Security Council, Secretary-General alarmed by deadly violence in Middle East2 March 2008 – The Security Council and Secretary-General Ban Ki-moon have condemned the escalating violence in the Gaza Strip and southern Israel, which has claimed dozens of civilian lives in recent days.
Council members met in emergency session late last night and early today to discuss the situation in the Middle East, where the Israeli Defense Forces (IDF) have launched air and land attacks on targets in Gaza and Palestinian militants have fired dozens of rockets at targets in southern Israel, including the city of Ashkelon.
The United Nations estimates that at least 59 Palestinians – including 39 civilians – were killed yesterday in Gaza, and hundreds more injured, while two Israeli soldiers are reported to have been killed in the fighting and an Israeli civilian was killed in Sderot following a rocket attack and at least five other civilians were injured in Ashkelon.
Following the meeting, Ambassador Vitaly Churkin of Russia, which currently holds the monthly rotating presidency of the Council, today read out a summary of the discussions that was agreed to by all 15 members of the panel.
Voicing deep concern about the loss of civilian life and the escalation of violence in the region, Council members called on all sides to respect their obligations under international law and to immediately cease all acts of violence.
“These acts must not be allowed to deter the political process between Israel and the Palestinian Authority, aimed at establishing two States – Israel and Palestine – living side by side in peace and security,” Mr. Churkin said.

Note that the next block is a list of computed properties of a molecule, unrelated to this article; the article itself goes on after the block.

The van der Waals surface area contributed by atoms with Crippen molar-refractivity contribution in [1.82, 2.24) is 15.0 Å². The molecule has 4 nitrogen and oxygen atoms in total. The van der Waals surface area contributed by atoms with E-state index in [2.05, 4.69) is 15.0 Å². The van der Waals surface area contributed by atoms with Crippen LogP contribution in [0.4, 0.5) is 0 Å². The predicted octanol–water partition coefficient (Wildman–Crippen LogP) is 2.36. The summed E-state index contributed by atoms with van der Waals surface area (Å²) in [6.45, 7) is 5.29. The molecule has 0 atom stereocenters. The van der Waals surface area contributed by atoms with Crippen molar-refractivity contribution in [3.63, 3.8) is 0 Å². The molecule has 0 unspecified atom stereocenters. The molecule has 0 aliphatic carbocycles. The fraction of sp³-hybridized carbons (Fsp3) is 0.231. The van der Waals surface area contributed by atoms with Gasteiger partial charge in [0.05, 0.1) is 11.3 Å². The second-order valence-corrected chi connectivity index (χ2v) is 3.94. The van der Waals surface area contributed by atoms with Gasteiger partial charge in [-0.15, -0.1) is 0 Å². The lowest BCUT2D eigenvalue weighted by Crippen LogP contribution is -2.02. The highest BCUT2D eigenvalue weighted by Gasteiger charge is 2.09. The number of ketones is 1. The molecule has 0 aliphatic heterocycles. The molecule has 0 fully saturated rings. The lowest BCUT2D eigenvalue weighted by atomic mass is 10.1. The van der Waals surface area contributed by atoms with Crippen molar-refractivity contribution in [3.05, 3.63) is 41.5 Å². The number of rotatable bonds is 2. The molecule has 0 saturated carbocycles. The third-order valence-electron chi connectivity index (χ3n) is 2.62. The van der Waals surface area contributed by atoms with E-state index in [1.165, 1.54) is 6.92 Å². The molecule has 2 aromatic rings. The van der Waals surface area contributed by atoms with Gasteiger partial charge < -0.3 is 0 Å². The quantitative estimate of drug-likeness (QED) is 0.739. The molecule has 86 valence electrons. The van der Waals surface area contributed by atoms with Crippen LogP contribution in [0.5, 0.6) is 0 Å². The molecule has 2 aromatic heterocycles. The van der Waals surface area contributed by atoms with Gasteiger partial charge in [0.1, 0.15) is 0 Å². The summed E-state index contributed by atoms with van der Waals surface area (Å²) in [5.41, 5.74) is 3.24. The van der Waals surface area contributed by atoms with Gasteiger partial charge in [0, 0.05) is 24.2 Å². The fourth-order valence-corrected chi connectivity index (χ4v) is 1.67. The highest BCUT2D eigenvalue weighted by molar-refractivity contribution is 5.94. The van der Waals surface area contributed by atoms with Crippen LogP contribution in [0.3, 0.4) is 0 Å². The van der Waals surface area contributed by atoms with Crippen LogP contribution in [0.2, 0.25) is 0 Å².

Earlier, Mr. Ban told the Council meeting that he has contacted Palestinian President Mahmoud Abbas, Israeli Foreign Minister Tzipi Livni and League of Arab States Secretary-General Amr Moussa as part of UN efforts to push for a calming of the violence.
UN humanitarian agencies operating on the ground, especially the UN Relief and Works Agency for Palestine Refugees in the Near East (UNRWA), are also continuing their efforts to help people in distress.
Mr. Ban condemned and urged an end to the Palestinian rocket attacks, which he noted “serve no purpose, endanger Israeli civilians, and bring misery to the Palestinian people.”
The Secretary-General also said that while Israel has a right to defend itself, “I condemn the disproportionate and excessive use of force that has killed and injured so many civilians, including children. I call on Israel to cease such attacks. Israel must fully comply with international humanitarian law and exercise the utmost restraint. Incidents in which civilians have been killed or injured must be investigated and accountability must be ensured.”
All schools operated by UNRWA in Gaza have been closed and many families are trapped inside their homes because of the violence, and Mr. Ban called on Israel to facilitate full access to hospitals and medical centres for the injured.
The Secretary-General urged all parties to “step back from the brink of even deeper and more deadly clashes.”